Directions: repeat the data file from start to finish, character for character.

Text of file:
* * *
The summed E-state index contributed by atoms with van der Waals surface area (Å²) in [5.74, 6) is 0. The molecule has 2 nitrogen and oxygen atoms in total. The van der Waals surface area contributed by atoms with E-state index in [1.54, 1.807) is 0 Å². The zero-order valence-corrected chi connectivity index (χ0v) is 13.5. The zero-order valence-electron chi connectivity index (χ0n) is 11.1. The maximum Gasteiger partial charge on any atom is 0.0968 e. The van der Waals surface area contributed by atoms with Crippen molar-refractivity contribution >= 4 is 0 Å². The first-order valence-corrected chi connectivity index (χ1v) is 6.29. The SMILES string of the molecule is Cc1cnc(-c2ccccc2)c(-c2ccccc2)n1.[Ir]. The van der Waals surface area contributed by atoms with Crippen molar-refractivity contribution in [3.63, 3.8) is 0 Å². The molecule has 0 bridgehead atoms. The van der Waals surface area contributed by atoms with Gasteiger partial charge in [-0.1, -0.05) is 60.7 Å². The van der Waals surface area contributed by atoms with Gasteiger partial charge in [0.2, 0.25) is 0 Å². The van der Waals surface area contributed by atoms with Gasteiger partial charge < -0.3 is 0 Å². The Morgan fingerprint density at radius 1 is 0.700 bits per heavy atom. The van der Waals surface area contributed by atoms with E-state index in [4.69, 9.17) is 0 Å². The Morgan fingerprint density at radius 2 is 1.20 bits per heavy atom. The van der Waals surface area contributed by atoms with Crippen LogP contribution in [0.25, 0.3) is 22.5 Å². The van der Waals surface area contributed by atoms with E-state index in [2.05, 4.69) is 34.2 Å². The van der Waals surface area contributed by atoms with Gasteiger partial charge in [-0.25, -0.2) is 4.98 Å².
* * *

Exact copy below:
The summed E-state index contributed by atoms with van der Waals surface area (Å²) in [5.74, 6) is 0. The molecule has 2 nitrogen and oxygen atoms in total. The van der Waals surface area contributed by atoms with E-state index in [1.54, 1.807) is 0 Å². The zero-order valence-corrected chi connectivity index (χ0v) is 13.5. The zero-order valence-electron chi connectivity index (χ0n) is 11.1. The maximum Gasteiger partial charge on any atom is 0.0968 e. The van der Waals surface area contributed by atoms with Crippen molar-refractivity contribution >= 4 is 0 Å². The first-order valence-corrected chi connectivity index (χ1v) is 6.29. The SMILES string of the molecule is Cc1cnc(-c2ccccc2)c(-c2ccccc2)n1.[Ir]. The van der Waals surface area contributed by atoms with Crippen molar-refractivity contribution in [3.63, 3.8) is 0 Å². The molecule has 0 bridgehead atoms. The van der Waals surface area contributed by atoms with Gasteiger partial charge in [-0.1, -0.05) is 60.7 Å². The van der Waals surface area contributed by atoms with Gasteiger partial charge in [0.2, 0.25) is 0 Å². The van der Waals surface area contributed by atoms with Gasteiger partial charge < -0.3 is 0 Å². The Morgan fingerprint density at radius 1 is 0.700 bits per heavy atom. The van der Waals surface area contributed by atoms with E-state index in [4.69, 9.17) is 0 Å². The Morgan fingerprint density at radius 2 is 1.20 bits per heavy atom. The van der Waals surface area contributed by atoms with Crippen LogP contribution in [0.25, 0.3) is 22.5 Å². The van der Waals surface area contributed by atoms with E-state index in [2.05, 4.69) is 34.2 Å². The van der Waals surface area contributed by atoms with Gasteiger partial charge in [-0.25, -0.2) is 4.98 Å².